Their story begins in medieval times, almost ten times a hundred years ago. Viking navigators sailed out from Norway to Greenland, where they traded for walrus tusk and whale teeth. They brought these back to craftspeople in the workshops of Trondheim, in southern Norway.

KIngs, queens, knights, bishops, pawns — figures for the game of chess are what these artists of Norway began to make. They carved pieces with details of sword and spear and bishops crook, helmet and crown and throne. They gave these small figures individual expressions, too — faces which in their time suggested courage, boldness, thoughtfulness, and wisdom.

Perhaps they had been commissioned to make these chessmen — there were several sets — as gifts for high born folk in the Kingdom of the Isles. Perhaps a merchant had commissioned the chessmen, in the hope that he could sell them to wealthy nobles in a place even further to the south, the thriving Norse settlement of Dublin on the island of Ireland.

The chessmen found a different fate. They did make it to the KIngdom of the Isles, what today we know as the Outer Hebrides or Western Isles of Scotland, but there is no record of what North Sea storm or other sort of passage may have brought them to lie hidden on the shores of the isle of Lewis, northernmost of those long islands. One day in the 1830s, a storm revealed the kist, the chest, in which the Lewis chessmen lay.

They’ve had a varied history since then passing through the hands of private collectors, into museum holdings, and on tours across England and Scotland. At present, many of the Lewis chessmen are in the British Museum in London. Eleven of their number are in the National Museum of Scotland in Edinburgh.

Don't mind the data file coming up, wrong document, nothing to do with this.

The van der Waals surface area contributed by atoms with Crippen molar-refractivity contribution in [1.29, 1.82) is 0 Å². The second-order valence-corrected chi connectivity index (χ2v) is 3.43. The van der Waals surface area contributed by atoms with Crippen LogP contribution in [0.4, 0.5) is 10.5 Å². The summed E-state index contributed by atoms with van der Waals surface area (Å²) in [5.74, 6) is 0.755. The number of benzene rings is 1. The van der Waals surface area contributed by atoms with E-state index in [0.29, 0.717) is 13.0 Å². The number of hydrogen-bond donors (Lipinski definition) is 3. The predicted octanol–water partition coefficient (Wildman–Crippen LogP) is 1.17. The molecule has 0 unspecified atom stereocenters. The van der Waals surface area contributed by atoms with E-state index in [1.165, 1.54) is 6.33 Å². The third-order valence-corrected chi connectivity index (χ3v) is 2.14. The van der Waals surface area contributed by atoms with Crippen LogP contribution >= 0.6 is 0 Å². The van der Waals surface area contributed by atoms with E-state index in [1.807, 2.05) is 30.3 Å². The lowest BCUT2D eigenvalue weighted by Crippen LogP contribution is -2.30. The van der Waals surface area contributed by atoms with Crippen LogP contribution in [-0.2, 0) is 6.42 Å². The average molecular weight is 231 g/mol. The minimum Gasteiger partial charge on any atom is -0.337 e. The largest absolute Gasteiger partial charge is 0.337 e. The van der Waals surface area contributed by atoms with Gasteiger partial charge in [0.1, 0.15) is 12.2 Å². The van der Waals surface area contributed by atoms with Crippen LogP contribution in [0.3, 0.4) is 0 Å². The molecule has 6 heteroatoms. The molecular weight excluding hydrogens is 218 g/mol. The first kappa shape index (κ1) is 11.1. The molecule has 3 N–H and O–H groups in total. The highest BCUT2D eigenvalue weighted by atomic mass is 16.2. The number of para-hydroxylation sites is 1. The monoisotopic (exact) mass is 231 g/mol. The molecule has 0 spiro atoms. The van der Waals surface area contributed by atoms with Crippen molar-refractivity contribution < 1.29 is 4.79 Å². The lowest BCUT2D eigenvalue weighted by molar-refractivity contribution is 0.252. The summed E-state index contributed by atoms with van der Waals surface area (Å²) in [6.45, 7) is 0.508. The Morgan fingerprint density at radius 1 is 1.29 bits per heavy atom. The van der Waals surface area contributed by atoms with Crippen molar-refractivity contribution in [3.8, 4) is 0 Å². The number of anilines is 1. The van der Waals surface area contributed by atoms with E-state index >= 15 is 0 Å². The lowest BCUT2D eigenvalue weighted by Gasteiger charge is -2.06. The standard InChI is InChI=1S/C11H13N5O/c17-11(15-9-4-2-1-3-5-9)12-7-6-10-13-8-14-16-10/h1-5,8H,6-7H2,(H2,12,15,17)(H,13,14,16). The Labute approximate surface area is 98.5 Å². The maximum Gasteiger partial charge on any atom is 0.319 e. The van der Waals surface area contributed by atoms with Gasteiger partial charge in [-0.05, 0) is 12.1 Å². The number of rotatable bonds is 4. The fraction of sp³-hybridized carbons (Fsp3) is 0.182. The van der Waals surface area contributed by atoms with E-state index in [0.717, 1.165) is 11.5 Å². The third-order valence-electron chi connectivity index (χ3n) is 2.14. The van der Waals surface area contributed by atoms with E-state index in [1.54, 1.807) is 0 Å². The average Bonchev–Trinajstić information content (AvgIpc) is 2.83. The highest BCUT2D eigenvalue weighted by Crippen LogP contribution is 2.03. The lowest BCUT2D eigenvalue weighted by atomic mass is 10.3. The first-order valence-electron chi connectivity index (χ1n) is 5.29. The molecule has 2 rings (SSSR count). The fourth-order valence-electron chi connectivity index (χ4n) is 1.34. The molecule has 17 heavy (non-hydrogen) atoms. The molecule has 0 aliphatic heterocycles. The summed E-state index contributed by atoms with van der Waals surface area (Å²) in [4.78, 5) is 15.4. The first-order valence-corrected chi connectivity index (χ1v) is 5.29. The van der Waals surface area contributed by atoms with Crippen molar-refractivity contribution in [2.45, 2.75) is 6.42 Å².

Scotland is where I’ve met the Lewis chessmen. They have such presence, these tiny figures — and they are tiny, which somehow adds to their power and presence. A while back I made a day trip over from Glasgow to visit them and was struck again by how naturally these small somewhat abstract figures speak across the ages, across time and place, with expressions and gestures which suggest community and connection and mystery. The Lewis Chessmen have seen travels in their time, and you can see it in their faces, feel it in their presence.

It is possible they may see another journey. As Lews Castle on Lewis is being refurbished into a museum, there is a possibility that some of the Lewis chessmen may return to what you might call their ancestral home.

lower photograph copyright Kerry Dexter. thank you for respecting this.

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Kerry Dexter is one of six writers who contribute to Perceptive Travel’s blog. You will often find her writing about places, events, and people connected with music, history, and the arts in Europe and North America. You may find more of Kerry's work at her site Music Road as well as in Wandering Educators, National Geographic Traveler, Ireland and the Americas, and other places online and in print.

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